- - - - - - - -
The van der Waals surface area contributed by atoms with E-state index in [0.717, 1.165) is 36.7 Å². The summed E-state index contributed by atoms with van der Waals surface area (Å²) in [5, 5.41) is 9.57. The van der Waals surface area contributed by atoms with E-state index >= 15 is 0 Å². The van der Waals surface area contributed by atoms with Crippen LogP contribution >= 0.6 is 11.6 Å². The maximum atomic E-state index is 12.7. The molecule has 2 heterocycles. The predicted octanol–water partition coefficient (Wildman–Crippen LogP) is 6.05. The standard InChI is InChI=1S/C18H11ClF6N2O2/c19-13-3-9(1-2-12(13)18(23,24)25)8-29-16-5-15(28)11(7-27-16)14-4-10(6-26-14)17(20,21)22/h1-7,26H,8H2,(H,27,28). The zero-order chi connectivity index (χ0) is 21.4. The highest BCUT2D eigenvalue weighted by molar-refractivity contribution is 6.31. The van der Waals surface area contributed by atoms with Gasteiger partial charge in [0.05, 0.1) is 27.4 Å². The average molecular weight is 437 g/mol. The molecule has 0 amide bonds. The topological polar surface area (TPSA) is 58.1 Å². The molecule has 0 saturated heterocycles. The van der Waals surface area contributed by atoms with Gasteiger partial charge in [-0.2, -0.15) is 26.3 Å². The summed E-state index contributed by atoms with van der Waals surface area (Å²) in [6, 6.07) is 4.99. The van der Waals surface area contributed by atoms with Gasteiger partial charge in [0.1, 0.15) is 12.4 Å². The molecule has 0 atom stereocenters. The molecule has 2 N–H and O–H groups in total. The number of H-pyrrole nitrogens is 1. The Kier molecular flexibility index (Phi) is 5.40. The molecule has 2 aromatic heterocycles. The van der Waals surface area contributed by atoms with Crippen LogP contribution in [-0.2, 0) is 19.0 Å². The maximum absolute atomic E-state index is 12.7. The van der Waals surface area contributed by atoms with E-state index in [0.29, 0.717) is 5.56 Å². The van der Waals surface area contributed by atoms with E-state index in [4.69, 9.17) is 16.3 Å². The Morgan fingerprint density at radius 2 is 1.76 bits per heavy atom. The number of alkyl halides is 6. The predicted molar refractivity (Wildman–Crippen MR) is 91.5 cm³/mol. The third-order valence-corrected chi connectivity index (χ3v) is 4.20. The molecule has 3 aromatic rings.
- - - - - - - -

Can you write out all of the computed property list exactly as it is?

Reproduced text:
The van der Waals surface area contributed by atoms with E-state index in [0.717, 1.165) is 36.7 Å². The summed E-state index contributed by atoms with van der Waals surface area (Å²) in [5, 5.41) is 9.57. The van der Waals surface area contributed by atoms with E-state index >= 15 is 0 Å². The van der Waals surface area contributed by atoms with Crippen LogP contribution >= 0.6 is 11.6 Å². The maximum atomic E-state index is 12.7. The molecule has 2 heterocycles. The predicted octanol–water partition coefficient (Wildman–Crippen LogP) is 6.05. The standard InChI is InChI=1S/C18H11ClF6N2O2/c19-13-3-9(1-2-12(13)18(23,24)25)8-29-16-5-15(28)11(7-27-16)14-4-10(6-26-14)17(20,21)22/h1-7,26H,8H2,(H,27,28). The zero-order chi connectivity index (χ0) is 21.4. The highest BCUT2D eigenvalue weighted by molar-refractivity contribution is 6.31. The van der Waals surface area contributed by atoms with Gasteiger partial charge in [0.05, 0.1) is 27.4 Å². The average molecular weight is 437 g/mol. The molecule has 0 amide bonds. The topological polar surface area (TPSA) is 58.1 Å². The molecule has 0 saturated heterocycles. The van der Waals surface area contributed by atoms with Gasteiger partial charge in [-0.2, -0.15) is 26.3 Å². The summed E-state index contributed by atoms with van der Waals surface area (Å²) in [6, 6.07) is 4.99. The van der Waals surface area contributed by atoms with Gasteiger partial charge in [0.1, 0.15) is 12.4 Å². The molecule has 0 atom stereocenters. The molecule has 2 N–H and O–H groups in total. The number of H-pyrrole nitrogens is 1. The Kier molecular flexibility index (Phi) is 5.40. The molecule has 2 aromatic heterocycles. The van der Waals surface area contributed by atoms with Crippen LogP contribution in [-0.2, 0) is 19.0 Å². The maximum absolute atomic E-state index is 12.7. The van der Waals surface area contributed by atoms with E-state index in [0.29, 0.717) is 5.56 Å². The van der Waals surface area contributed by atoms with E-state index in [4.69, 9.17) is 16.3 Å². The Morgan fingerprint density at radius 2 is 1.76 bits per heavy atom. The number of alkyl halides is 6. The predicted molar refractivity (Wildman–Crippen MR) is 91.5 cm³/mol. The third-order valence-corrected chi connectivity index (χ3v) is 4.20. The molecule has 3 aromatic rings.